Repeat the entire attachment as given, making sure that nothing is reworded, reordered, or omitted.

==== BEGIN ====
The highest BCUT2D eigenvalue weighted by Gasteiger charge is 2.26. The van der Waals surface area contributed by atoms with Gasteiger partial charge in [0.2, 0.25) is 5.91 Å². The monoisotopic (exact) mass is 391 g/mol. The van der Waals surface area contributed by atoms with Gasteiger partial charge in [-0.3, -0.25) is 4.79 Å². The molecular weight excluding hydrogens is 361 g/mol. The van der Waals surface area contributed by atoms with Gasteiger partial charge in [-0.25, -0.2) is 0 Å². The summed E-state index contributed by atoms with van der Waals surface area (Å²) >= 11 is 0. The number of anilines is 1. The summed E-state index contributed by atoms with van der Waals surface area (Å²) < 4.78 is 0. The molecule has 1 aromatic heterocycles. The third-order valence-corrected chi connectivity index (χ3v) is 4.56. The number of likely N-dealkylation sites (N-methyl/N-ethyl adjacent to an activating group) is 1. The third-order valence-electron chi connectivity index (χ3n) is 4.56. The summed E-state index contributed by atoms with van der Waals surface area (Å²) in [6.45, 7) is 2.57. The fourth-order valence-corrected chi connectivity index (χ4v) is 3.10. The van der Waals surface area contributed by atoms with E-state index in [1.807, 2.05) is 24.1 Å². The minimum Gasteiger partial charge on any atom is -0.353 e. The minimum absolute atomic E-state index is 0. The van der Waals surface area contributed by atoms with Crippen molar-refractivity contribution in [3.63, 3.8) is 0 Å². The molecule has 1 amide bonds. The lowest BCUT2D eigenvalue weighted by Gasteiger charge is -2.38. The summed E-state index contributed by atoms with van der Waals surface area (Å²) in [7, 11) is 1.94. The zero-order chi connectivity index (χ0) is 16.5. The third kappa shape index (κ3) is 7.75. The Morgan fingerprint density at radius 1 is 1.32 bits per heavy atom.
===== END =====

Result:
The highest BCUT2D eigenvalue weighted by Gasteiger charge is 2.26. The van der Waals surface area contributed by atoms with Gasteiger partial charge in [0.2, 0.25) is 5.91 Å². The monoisotopic (exact) mass is 391 g/mol. The van der Waals surface area contributed by atoms with Gasteiger partial charge in [-0.3, -0.25) is 4.79 Å². The molecular weight excluding hydrogens is 361 g/mol. The van der Waals surface area contributed by atoms with Gasteiger partial charge in [-0.25, -0.2) is 0 Å². The summed E-state index contributed by atoms with van der Waals surface area (Å²) >= 11 is 0. The number of anilines is 1. The summed E-state index contributed by atoms with van der Waals surface area (Å²) < 4.78 is 0. The molecule has 1 aromatic heterocycles. The third-order valence-corrected chi connectivity index (χ3v) is 4.56. The number of likely N-dealkylation sites (N-methyl/N-ethyl adjacent to an activating group) is 1. The third-order valence-electron chi connectivity index (χ3n) is 4.56. The summed E-state index contributed by atoms with van der Waals surface area (Å²) in [6.45, 7) is 2.57. The fourth-order valence-corrected chi connectivity index (χ4v) is 3.10. The van der Waals surface area contributed by atoms with E-state index in [1.807, 2.05) is 24.1 Å². The minimum Gasteiger partial charge on any atom is -0.353 e. The minimum absolute atomic E-state index is 0. The van der Waals surface area contributed by atoms with Crippen molar-refractivity contribution in [3.63, 3.8) is 0 Å². The molecule has 1 amide bonds. The lowest BCUT2D eigenvalue weighted by Gasteiger charge is -2.38. The summed E-state index contributed by atoms with van der Waals surface area (Å²) in [7, 11) is 1.94. The zero-order chi connectivity index (χ0) is 16.5. The third kappa shape index (κ3) is 7.75. The Morgan fingerprint density at radius 1 is 1.32 bits per heavy atom.